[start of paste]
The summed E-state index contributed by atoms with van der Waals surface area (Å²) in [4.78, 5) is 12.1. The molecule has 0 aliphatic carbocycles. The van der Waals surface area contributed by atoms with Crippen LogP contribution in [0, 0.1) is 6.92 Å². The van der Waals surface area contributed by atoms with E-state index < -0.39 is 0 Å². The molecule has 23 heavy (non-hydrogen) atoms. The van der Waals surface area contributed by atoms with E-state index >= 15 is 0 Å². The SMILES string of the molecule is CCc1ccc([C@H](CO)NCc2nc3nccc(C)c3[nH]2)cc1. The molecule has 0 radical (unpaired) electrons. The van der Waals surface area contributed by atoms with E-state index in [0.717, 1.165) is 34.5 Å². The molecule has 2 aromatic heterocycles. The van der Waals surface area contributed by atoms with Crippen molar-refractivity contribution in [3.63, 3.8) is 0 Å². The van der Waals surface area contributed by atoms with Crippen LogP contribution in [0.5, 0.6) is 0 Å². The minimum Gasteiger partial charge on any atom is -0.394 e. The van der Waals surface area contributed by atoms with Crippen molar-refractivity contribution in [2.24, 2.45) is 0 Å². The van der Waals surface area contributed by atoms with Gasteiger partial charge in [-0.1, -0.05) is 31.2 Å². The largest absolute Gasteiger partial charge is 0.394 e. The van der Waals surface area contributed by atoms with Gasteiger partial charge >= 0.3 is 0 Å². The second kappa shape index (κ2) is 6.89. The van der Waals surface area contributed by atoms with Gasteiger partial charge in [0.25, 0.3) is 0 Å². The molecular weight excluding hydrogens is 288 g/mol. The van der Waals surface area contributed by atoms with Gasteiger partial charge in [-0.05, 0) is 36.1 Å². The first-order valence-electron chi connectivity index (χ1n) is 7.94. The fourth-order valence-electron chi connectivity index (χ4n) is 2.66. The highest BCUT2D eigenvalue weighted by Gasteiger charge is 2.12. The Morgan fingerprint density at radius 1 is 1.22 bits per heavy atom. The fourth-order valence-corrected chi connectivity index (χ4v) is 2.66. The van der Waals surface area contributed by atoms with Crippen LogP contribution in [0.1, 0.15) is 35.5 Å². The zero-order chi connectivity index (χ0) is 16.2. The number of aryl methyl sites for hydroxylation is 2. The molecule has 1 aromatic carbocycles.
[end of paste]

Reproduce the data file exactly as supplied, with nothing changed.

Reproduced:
The summed E-state index contributed by atoms with van der Waals surface area (Å²) in [4.78, 5) is 12.1. The molecule has 0 aliphatic carbocycles. The van der Waals surface area contributed by atoms with Crippen LogP contribution in [0, 0.1) is 6.92 Å². The van der Waals surface area contributed by atoms with E-state index < -0.39 is 0 Å². The molecule has 23 heavy (non-hydrogen) atoms. The van der Waals surface area contributed by atoms with E-state index >= 15 is 0 Å². The SMILES string of the molecule is CCc1ccc([C@H](CO)NCc2nc3nccc(C)c3[nH]2)cc1. The molecule has 0 radical (unpaired) electrons. The van der Waals surface area contributed by atoms with E-state index in [0.717, 1.165) is 34.5 Å². The molecule has 2 aromatic heterocycles. The van der Waals surface area contributed by atoms with Crippen molar-refractivity contribution in [3.63, 3.8) is 0 Å². The van der Waals surface area contributed by atoms with Crippen LogP contribution in [0.5, 0.6) is 0 Å². The minimum Gasteiger partial charge on any atom is -0.394 e. The van der Waals surface area contributed by atoms with Crippen molar-refractivity contribution in [2.24, 2.45) is 0 Å². The van der Waals surface area contributed by atoms with Gasteiger partial charge in [-0.1, -0.05) is 31.2 Å². The largest absolute Gasteiger partial charge is 0.394 e. The van der Waals surface area contributed by atoms with Gasteiger partial charge >= 0.3 is 0 Å². The second kappa shape index (κ2) is 6.89. The van der Waals surface area contributed by atoms with Gasteiger partial charge in [0.25, 0.3) is 0 Å². The molecular weight excluding hydrogens is 288 g/mol. The van der Waals surface area contributed by atoms with Gasteiger partial charge in [-0.05, 0) is 36.1 Å². The first-order valence-electron chi connectivity index (χ1n) is 7.94. The fourth-order valence-electron chi connectivity index (χ4n) is 2.66. The highest BCUT2D eigenvalue weighted by Gasteiger charge is 2.12. The Morgan fingerprint density at radius 1 is 1.22 bits per heavy atom. The fourth-order valence-corrected chi connectivity index (χ4v) is 2.66. The van der Waals surface area contributed by atoms with Crippen LogP contribution in [0.1, 0.15) is 35.5 Å². The zero-order chi connectivity index (χ0) is 16.2. The number of aryl methyl sites for hydroxylation is 2. The molecule has 1 aromatic carbocycles.